October 31st, 2020

Education during the ‘new normal’


By Submitted Article on April 8, 2020.

The past several weeks have been unlike anything we have ever experienced in education before. The Premier’s announcement in the middle of March that classes would be cancelled indefinitely to help slow the spread of COVID-19 instantly altered the educational landscape. Education has entered an uncharted wilderness that we have never before lived or experienced.

Change of this magnitude brings with it a broad range of emotions, both positive and negative, as we seek to make sense of our new reality and answer difficult questions. The questions I’ve heard asked repeatedly over the past month include, “What will education look like now?” “Will my child still graduate?” “What will my child be expected to learn over the next four months?”, and perhaps most importantly, “How can I help my child succeed with their learning at home?” These are all valid and important questions that deserve answers.

Immediately following the class cancellation announcement, all school districts quickly gathered, huddled and began making preparations to support the government’s direction to continue teaching students with a fresh mindset and a new method of delivery. As teachers were asked to create a home-based learning environment that emphasized core classes, reading and numeracy, online lessons, take-home work packages and Zoom discussions instantly became the new normal for education in Alberta.

As we continue to navigate this new normal, there are four groups of people in our current education landscape that deserve to be recognized, honoured and applauded. First, parents. Overnight our homes became schoolhouses and our parents have become teachers. They are also dealing with the new realities of self-isolation and social distancing that this devastating pandemic has invited into our lives. Many of our parents continue to work full-time and face challenges associated with childcare, while others are facing layoffs and other severe economic difficulties. An involved parent’s tough job has become even more arduous during this difficult time.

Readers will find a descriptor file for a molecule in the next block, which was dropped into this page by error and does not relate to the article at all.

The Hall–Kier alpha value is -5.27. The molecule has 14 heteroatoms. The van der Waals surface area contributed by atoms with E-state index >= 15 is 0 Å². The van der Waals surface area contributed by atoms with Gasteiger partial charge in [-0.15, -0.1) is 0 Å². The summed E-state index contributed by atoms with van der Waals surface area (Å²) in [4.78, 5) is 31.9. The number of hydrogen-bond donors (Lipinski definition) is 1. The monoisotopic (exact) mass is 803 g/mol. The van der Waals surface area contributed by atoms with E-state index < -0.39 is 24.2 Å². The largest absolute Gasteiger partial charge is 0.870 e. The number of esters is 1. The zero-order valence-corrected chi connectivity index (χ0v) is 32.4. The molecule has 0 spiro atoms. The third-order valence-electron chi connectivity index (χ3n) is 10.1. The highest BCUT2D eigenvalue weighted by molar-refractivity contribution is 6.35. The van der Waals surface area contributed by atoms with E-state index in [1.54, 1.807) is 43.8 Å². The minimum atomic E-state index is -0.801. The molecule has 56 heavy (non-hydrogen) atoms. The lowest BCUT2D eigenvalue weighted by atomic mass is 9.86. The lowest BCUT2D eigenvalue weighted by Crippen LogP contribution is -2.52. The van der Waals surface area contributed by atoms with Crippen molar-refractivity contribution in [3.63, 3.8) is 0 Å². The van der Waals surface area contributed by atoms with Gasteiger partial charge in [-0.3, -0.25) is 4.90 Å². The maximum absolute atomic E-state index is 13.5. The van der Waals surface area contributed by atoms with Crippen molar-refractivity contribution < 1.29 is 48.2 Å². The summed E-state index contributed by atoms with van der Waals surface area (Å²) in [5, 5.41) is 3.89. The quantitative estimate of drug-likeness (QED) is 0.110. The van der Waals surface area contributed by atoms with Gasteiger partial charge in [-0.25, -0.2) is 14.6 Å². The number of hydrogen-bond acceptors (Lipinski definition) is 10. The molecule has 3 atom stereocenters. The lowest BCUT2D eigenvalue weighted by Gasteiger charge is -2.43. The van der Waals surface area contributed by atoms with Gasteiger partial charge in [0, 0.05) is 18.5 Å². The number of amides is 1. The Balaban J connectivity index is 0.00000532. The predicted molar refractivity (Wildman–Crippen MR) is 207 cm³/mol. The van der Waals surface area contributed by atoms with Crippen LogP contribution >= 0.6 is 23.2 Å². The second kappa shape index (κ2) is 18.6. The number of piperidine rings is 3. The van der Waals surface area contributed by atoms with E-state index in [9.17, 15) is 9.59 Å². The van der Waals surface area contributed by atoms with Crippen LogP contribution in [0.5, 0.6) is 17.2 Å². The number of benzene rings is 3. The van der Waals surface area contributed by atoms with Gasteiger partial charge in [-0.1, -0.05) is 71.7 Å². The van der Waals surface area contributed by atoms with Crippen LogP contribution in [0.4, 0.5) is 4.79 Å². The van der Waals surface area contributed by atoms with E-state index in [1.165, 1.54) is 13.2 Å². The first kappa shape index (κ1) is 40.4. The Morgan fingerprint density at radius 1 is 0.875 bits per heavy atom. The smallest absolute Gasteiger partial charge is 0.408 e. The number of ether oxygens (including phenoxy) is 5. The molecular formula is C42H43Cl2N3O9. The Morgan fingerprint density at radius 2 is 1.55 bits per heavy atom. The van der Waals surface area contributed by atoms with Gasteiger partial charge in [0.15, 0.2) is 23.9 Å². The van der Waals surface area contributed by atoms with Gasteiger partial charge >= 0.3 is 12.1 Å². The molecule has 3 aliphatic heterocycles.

The second group that deserves recognition is teachers. I am so proud of our teachers and their dedication and commitment to our students. Their ability to problem solve, adapt and find unique solutions to continue doing their valuable work has made me proud to stand among them. Last week I had the opportunity to walk around and visit some of our Westwind schools and teachers to see first hand the ways they have acclimatized to this adventure we find ourselves in. The smiles, laughter, depth of planning and creative uses of technology by teachers made for an enjoyable and memorable afternoon. I had a wonderful visit with one seasoned teacher in particular whose excitement and anticipation about using technology to connect with his students lifted my spirits.

Third – school principals and vice-principals. The leadership of these individuals has been pivotal as our schools have worked tirelessly to follow government direction and get course materials to our students in their homes. These school leaders continue to work tirelessly to make sense of new direction as it arrives daily and offer continuous caring and support to their staff. Without this level of commitment and leadership, we’d be seeing a much different product coming to our students.

Finally, I’d like to bring awareness to all my colleagues across the province who are responsible for overseeing school division operations during these uncertain times. These individuals have spent countless hours in discussions with colleagues, teachers, principals, government agencies and legal counsel to determine how best to meet all legislative requirements, laws, acts and policies and ultimately do what is best for students. This group of workhorses often goes unnoticed and unrecognized; however, I want to highlight how much work goes on behind the scenes in situations like this. Countless division leaders and their teams have stepped up to work, learn and plans so our students can continue to learn as best they can in this unique world situation.

Eventually, COVID-19 will be a memory. Schools will return to their usual robust routines and patterns. Teachers will be back in classes delivering lessons and kids will get to be kids once again. I know that every group in this new symbiotic relationship is doing our best to help all students continue to learn. I ask that you be patient, cordial, compassionate, creative and committed to your child, your teacher, your school administration, your division and the province. We’re all in this together, and I’m confident that we will be able to work together to make sense of our new routine for as long as we need, and hopefully return to our “old normal” soon.

Darren Mazutinec is the Superintendent of Westwind School Division

Share this story:

10

Comments are closed.